What do you take from the strikingly low take-up numbers for the UK’s visa schemes revealed this week? That “less than 100” abattoir workers have applied to come to the UK despite 800 visas being made available? That only a “couple hundred” HGV drivers showed an interest even though 5,000 places are on offer?

The Home Office line is this: “Immigration doesn’t guarantee you labour supply.” The Home Office is “not an international labour agency” and now the schemes are in place it is the responsibility of business to attract the workers they need, immigration minister Kevin Foster argued on Tuesday.

The visa schemes can be a success, Foster insists. Just look at poultry, which has hired a “couple of thousand” foreign workers. It is simply a question of engagement. The biggest poultry companies have all signed up to be sponsors for skilled worker visas (an alternative permanent visa scheme), for example, while just one of the four major pork processors has done the same.

Foster is of course right to say immigration does not guarantee labour. The best-designed visa scheme in the world cannot make foreign workers want to come to the UK – especially when, in the case of many HGV drivers and abattoir workers, they are enjoying superior pay and conditions elsewhere.

But beyond Foster’s truisms, many claims are spurious. The government’s official list of visa sponsors, for example, shows that contrary to his assertion that only one pork processor has signed up as a sponsor, the UK’s four biggest – Cranswick, Pilgrim’s, Karro and Morrisons – are all in fact registered. Engagement is not the issue. 

Plus, while he argues the UK has “one of the quickest visa application processes” in the world, the temporary visa schemes only launched in October and won’t last long. The poultry visas expire on New Year’s Eve, or in February for HGV drivers.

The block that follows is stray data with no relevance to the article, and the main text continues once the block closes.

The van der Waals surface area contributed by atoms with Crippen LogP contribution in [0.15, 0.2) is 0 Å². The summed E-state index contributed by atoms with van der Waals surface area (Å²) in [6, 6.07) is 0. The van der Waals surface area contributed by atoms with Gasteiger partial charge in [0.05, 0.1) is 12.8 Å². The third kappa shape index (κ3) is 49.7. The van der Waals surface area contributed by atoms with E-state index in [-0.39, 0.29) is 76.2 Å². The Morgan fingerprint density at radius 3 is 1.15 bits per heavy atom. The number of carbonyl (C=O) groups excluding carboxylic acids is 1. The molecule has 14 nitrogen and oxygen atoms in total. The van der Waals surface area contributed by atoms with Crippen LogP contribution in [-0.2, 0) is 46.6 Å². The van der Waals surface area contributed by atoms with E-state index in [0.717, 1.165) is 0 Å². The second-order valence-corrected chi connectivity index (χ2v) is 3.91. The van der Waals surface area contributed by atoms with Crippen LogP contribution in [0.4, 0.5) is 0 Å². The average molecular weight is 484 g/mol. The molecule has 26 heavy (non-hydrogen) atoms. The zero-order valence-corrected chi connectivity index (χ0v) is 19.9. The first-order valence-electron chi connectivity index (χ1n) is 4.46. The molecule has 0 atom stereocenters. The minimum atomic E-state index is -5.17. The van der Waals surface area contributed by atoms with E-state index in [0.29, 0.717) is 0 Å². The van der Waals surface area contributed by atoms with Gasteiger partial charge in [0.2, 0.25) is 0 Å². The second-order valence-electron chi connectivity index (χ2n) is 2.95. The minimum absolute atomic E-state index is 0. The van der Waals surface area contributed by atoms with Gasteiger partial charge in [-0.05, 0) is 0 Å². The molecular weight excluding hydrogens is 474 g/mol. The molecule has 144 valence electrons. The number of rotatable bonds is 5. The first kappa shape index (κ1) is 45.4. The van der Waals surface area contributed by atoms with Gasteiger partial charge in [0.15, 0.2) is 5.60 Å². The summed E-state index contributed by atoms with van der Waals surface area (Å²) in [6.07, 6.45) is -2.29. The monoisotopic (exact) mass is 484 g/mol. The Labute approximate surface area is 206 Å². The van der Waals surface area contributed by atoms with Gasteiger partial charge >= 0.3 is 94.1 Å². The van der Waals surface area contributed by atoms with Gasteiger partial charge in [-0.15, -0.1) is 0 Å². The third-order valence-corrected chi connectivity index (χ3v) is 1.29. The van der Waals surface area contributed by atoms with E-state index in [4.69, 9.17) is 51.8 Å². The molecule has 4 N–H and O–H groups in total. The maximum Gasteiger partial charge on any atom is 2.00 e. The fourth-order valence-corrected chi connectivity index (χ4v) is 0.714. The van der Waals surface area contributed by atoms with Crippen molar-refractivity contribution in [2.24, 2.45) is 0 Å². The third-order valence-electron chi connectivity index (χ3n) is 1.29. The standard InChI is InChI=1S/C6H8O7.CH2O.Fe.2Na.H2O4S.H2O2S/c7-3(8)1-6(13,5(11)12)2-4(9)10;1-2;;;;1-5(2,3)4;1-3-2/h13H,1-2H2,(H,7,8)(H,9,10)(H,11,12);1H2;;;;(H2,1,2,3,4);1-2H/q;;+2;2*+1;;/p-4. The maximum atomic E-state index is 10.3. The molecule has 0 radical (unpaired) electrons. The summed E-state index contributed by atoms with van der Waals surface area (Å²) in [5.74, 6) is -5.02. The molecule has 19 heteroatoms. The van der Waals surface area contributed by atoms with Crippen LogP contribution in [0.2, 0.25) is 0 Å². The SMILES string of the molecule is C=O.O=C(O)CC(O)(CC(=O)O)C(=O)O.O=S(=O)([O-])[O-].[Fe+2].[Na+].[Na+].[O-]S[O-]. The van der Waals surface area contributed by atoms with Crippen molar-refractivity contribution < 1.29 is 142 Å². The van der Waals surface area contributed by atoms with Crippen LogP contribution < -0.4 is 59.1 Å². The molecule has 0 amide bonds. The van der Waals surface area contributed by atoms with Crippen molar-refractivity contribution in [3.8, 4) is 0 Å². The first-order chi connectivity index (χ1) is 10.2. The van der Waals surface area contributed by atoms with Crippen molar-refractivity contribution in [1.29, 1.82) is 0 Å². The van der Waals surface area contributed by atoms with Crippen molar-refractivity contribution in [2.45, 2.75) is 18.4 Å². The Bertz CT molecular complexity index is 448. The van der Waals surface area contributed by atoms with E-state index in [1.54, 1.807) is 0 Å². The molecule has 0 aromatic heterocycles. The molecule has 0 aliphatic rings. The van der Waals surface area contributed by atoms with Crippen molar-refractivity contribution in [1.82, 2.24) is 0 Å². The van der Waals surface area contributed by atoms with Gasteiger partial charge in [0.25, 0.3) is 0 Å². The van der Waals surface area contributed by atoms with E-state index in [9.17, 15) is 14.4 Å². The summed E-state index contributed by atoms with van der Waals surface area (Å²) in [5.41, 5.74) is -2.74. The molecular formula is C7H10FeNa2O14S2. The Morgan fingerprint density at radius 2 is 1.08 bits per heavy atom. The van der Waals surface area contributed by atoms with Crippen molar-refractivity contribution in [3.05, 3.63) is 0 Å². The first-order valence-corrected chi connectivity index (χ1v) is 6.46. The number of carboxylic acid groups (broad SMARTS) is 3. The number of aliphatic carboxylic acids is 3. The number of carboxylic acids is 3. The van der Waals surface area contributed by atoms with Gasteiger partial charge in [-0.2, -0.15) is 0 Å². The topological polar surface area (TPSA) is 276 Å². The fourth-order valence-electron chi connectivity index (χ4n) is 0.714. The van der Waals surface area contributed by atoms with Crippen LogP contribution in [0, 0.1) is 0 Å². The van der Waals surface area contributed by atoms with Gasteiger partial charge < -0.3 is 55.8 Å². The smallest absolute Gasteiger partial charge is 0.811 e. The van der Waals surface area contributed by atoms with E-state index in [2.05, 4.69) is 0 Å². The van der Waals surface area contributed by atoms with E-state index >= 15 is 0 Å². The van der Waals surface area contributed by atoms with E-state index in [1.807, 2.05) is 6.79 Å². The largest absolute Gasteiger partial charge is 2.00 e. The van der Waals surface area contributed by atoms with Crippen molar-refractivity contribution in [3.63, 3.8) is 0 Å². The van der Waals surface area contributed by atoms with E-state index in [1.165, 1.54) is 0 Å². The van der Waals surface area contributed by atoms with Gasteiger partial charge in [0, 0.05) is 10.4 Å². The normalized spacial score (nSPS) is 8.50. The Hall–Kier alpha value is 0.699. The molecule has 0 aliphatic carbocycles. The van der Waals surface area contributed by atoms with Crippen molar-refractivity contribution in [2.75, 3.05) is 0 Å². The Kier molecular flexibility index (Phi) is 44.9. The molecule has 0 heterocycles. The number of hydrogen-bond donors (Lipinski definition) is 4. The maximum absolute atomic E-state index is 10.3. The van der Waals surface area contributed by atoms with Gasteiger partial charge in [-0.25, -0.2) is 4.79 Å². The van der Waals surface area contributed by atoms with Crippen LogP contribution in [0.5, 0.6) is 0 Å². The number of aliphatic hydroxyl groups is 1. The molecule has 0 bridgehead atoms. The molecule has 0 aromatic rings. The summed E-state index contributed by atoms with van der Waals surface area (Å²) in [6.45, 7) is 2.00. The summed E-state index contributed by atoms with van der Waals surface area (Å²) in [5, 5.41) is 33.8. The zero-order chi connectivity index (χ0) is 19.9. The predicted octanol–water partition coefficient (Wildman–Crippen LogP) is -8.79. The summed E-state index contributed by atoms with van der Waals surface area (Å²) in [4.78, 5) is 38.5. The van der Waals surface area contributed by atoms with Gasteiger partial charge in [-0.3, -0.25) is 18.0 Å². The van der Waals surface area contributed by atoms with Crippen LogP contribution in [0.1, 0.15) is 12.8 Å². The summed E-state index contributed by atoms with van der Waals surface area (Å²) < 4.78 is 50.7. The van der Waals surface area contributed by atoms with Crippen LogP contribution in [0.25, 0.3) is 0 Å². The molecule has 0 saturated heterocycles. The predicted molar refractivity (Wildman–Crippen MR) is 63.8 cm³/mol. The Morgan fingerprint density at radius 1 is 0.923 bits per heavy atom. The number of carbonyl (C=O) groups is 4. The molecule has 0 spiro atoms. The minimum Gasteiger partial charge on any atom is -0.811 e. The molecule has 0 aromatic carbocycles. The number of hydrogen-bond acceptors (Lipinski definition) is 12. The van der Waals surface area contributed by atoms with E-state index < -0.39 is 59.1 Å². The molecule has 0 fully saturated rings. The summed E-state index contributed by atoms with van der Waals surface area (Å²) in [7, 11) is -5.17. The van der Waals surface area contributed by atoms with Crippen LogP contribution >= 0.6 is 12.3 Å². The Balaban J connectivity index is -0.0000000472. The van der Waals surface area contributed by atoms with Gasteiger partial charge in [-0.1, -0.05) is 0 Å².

As the Migration Advisory Committee stated in its annual report today: “It may be more sensible to consider designing a formalised route that can be temporarily accessed under clear criteria rather than announcing last-minute changes.”

The schemes are also expensive. Companies must recruit via designated labour providers who charge up to £800 for registration plus the visa itself of around £300. On top of this, there is a requirement to provide accommodation as a pre-requisite for any legal migration. Poultry processors are slightly more accustomed to this, given they have long brought over foreign workers for their Christmas rush. Pork processors, not so much. 

One major poultry processor told The Grocer the scheme would ultimately end up losing it money – but that it must use it anyway to avoid breaking customer contracts over Christmas.

It’s easy to see why many in the food industry (and Defra) are fed up with the Home Office. It’s not just the flawed system it has put in place, but the lies/confusion relayed in public forums (see above), and the refusal to accept responsibility for problems in its schemes – “we’ve offered engagement, we’ve offered priority service”.

Nonetheless, the insistence from bodies like the NFU that it is now down to government to fix the supply chain crisis is misguided. If immigration is what you need, then pragmatism alone tells you this government, elected on a strict immigration manifesto, is not going to budge (much). Banging the drum on foreign workers as the only way to solve the labour shortages is a hiding to nothing.

Seasonal horticulture is unfortunately at the sharp end of this stick. It’s hard to see how such farms can function without a ready supply of migrant labour. Foster confirmed this week the Seasonal Agriculture Workers Scheme for foreign workers will stay at 30,000 slots next year, and many growers insist this is not enough. Some have already cut planting by up to 35% for next year as a result.

But many sectors can, and arguably must, come together to solve the issues without government support. In some corners this is already underway, and leading to rising wages and better conditions.

This work needs to extend further into a strategic assessment of how businesses can better access parts of the British population that are still largely absent from the workforce. How does it reach out to young workers? How does it tap into harder-to-reach communities like the long-term unemployed or those with disabilities? And can changes in government policy help this? Can employment schemes like Kickstart or job centres be better leveraged, for example?

These questions at least have a mutual benefit for both industry and government. Yes, immigration may still be necessary to make up a shortfall once all is said and done. But hoping that the Home Office will change direction under this current regime will leave many businesses as good as dead. There’s more that can be done in the meantime.